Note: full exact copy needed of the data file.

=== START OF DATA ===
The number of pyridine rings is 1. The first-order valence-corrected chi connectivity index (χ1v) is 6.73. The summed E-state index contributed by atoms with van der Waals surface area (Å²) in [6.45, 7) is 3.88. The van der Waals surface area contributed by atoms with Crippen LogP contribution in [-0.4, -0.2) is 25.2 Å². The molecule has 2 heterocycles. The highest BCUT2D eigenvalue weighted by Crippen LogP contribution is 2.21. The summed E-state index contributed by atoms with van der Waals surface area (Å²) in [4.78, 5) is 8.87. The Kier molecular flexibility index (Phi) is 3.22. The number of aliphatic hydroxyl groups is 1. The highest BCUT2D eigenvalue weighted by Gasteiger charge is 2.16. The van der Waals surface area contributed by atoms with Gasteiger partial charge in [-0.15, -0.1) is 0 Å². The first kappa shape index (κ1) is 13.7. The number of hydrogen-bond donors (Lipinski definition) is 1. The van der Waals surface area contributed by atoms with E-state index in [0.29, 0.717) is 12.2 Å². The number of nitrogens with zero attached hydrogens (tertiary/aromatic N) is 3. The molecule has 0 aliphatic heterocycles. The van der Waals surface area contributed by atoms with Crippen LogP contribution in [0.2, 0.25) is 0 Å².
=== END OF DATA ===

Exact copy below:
The number of pyridine rings is 1. The first-order valence-corrected chi connectivity index (χ1v) is 6.73. The summed E-state index contributed by atoms with van der Waals surface area (Å²) in [6.45, 7) is 3.88. The van der Waals surface area contributed by atoms with Crippen LogP contribution in [-0.4, -0.2) is 25.2 Å². The molecule has 2 heterocycles. The highest BCUT2D eigenvalue weighted by Crippen LogP contribution is 2.21. The summed E-state index contributed by atoms with van der Waals surface area (Å²) in [4.78, 5) is 8.87. The Kier molecular flexibility index (Phi) is 3.22. The number of aliphatic hydroxyl groups is 1. The highest BCUT2D eigenvalue weighted by Gasteiger charge is 2.16. The van der Waals surface area contributed by atoms with Gasteiger partial charge in [-0.15, -0.1) is 0 Å². The first kappa shape index (κ1) is 13.7. The number of hydrogen-bond donors (Lipinski definition) is 1. The van der Waals surface area contributed by atoms with E-state index in [0.29, 0.717) is 12.2 Å². The number of nitrogens with zero attached hydrogens (tertiary/aromatic N) is 3. The molecule has 0 aliphatic heterocycles. The van der Waals surface area contributed by atoms with Crippen LogP contribution in [0.2, 0.25) is 0 Å².